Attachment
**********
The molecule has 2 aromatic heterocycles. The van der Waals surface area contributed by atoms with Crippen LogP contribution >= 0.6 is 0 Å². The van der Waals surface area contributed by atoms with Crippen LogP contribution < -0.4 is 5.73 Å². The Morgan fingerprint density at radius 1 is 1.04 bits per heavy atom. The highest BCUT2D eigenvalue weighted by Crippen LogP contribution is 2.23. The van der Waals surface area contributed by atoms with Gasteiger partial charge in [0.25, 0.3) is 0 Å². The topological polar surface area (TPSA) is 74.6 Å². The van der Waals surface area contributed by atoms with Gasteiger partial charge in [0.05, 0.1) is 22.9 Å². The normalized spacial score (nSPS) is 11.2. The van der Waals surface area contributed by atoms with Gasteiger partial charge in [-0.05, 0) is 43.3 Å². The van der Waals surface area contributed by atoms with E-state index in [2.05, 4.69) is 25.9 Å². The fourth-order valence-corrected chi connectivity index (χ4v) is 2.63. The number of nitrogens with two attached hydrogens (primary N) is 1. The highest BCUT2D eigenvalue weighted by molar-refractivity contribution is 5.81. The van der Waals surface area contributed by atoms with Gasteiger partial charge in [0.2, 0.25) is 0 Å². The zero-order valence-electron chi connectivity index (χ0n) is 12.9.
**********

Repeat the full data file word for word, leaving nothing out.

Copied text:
The molecule has 2 aromatic heterocycles. The van der Waals surface area contributed by atoms with Crippen LogP contribution >= 0.6 is 0 Å². The van der Waals surface area contributed by atoms with Crippen LogP contribution < -0.4 is 5.73 Å². The Morgan fingerprint density at radius 1 is 1.04 bits per heavy atom. The highest BCUT2D eigenvalue weighted by Crippen LogP contribution is 2.23. The van der Waals surface area contributed by atoms with Gasteiger partial charge in [0.25, 0.3) is 0 Å². The topological polar surface area (TPSA) is 74.6 Å². The van der Waals surface area contributed by atoms with Gasteiger partial charge in [0.05, 0.1) is 22.9 Å². The normalized spacial score (nSPS) is 11.2. The van der Waals surface area contributed by atoms with Gasteiger partial charge in [-0.05, 0) is 43.3 Å². The van der Waals surface area contributed by atoms with E-state index in [2.05, 4.69) is 25.9 Å². The fourth-order valence-corrected chi connectivity index (χ4v) is 2.63. The number of nitrogens with two attached hydrogens (primary N) is 1. The highest BCUT2D eigenvalue weighted by molar-refractivity contribution is 5.81. The van der Waals surface area contributed by atoms with Gasteiger partial charge in [0.2, 0.25) is 0 Å². The zero-order valence-electron chi connectivity index (χ0n) is 12.9.